Rooster too big for hens?

Discussion in 'Managing Your Flock' started by mcdaid36, May 1, 2009.

  1. mcdaid36

    mcdaid36 Chillin' With My Peeps

    Mar 16, 2008
    Putnam County, NY
    My laying hens are a few different breeds - Dominiques, SL Wyandottes, Delaware and Americaunas. The rooster we have is a Buff Orpington, and he's just joined the flock a few months ago. Both the rooster and hens are about the same age, just about a year now. The rooster is much bigger than the hens, and they're starting to show some "wear and tear." About half the hens are loosing feathers on their back and neck, and one is losing the feathers on her wings. I know I can put some chicken saddles on them, but that won't help the one with the featherless wings. I'm wondering if the rooster is just too big for the hens and is causing them too much stress and strain. He's a little less than double their size. Thoughts?
  2. aberfitch

    aberfitch Chillin' With My Peeps

    Mar 24, 2008
    Texas Fort Worth
    you may need to seperate them till the hens get bigger. Or you will need to get a chicken saddle. its like a back pack or vest that the hen wears so the roosters sprus and claws don't damage their backs. [​IMG]
  3. chickenwhisperer123

    chickenwhisperer123 Whispers Loudly

    Mar 7, 2009
    Lincoln, Nebraska
    Maybe he just needs a few more hens...
  4. digitS'

    digitS' Chillin' With My Peeps

    Dec 12, 2007
    ID/WA border
    I'm a believer in either no roo, or a smaller-than-the-hens rooster.

    You've already got 4 breeds with the hens and the roo is something else again. Why not go smaller?

    I had an Ameraucana roo who was fine with my Australorp hens. And, probably the best choice was a Hamburg roo. He weighed half of what the hens weighed but carried himself well and didn't look odd.

    Despite the reputation of a Hamburg for flightiness, Gabe wasn't going anywhere because his frumpy dumpy hens weren't goin' anywhere . . . or at least, they weren't going anywhere fast.

    And, Gabe was the boss - good-looking, too.

    . . . just my 2ยข.

    Last edited: May 1, 2009
  5. speckledhen

    speckledhen Intentional Solitude Premium Member

    Very large roosters can be a problem, even if his hens are his own breed. For instance, my humongous Blue Orp rooster, Suede, has injured two hens, even with his spurs trimmed and blunted. His tremendous weight makes it harder for him to grip, so when he tried to balance, he sure digs in. It's the only bad thing about Suede, because he isn't an aggressive mater at all, just a huge load and stress on the girls.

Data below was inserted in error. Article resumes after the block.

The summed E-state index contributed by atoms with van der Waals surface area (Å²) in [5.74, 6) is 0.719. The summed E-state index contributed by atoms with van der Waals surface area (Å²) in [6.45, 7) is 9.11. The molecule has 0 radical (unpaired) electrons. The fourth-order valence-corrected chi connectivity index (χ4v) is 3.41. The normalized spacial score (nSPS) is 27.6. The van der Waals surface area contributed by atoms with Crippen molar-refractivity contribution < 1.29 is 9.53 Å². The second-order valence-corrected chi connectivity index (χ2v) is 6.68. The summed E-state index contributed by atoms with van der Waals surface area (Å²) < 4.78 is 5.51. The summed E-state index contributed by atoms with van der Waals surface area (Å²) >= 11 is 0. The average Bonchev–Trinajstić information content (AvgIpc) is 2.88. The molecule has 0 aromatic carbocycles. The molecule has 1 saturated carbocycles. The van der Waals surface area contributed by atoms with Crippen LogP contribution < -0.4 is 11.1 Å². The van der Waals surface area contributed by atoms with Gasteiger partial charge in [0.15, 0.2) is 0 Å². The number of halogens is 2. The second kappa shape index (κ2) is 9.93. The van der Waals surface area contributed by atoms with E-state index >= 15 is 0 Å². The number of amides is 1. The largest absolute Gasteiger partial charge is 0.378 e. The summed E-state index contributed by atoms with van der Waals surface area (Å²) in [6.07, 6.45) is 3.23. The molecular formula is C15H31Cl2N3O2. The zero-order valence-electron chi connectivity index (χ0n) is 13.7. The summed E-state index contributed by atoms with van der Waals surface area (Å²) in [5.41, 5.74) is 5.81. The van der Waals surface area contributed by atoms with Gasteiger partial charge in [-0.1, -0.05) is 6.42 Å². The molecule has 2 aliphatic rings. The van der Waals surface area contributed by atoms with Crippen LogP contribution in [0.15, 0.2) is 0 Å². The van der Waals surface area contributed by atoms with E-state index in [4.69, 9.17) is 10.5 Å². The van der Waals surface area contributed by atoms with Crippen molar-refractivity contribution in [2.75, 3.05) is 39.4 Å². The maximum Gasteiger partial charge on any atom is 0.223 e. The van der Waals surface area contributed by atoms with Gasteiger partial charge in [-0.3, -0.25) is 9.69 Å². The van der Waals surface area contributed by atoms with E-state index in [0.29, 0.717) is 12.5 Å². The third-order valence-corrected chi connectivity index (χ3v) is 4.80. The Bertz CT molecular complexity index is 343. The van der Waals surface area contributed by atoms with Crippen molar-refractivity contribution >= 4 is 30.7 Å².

6. Chicken Fruit

    Chicken Fruit Chillin' With My Peeps

    Feb 25, 2009
    Echo Homestead
    Is it possible theres just not enough hens for him? Sounds like theyre getting overused.
  7. speckledhen

    speckledhen Intentional Solitude Premium Member

    Even when you have more than enough hens, they can still need saddles. I have a rooster with over 31 hens. Some are still bare and alot of that is due to molting on top of rooster damage in the saddle area. Some have no damage, but it's because they do not squat willingly for him most of the time. Saddles do help alot- I need about 10 more than I have. [​IMG]
  8. mcdaid36

    mcdaid36 Chillin' With My Peeps

    Mar 16, 2008
    Putnam County, NY
    Thanks for the replies!

    This one rooster has a flock of 16 hens. He seems to take advantage of my Americaunas because they are very docile and low on the pecking order. His spurs are still very small, I guess because he is young. It's more his big feet and claws that try to balance on the smaller hens and they just tear the feathers right off. I'll have to try the saddles, and modify one to cover the tops of the wings for one hen. They are also starting to loose the feathers on the back of their necks from him holding on to them.
  9. zatsdeb

    zatsdeb Chillin' With My Peeps

    Oct 2, 2007
    Lincoln, Illinois
    go packers! [​IMG]

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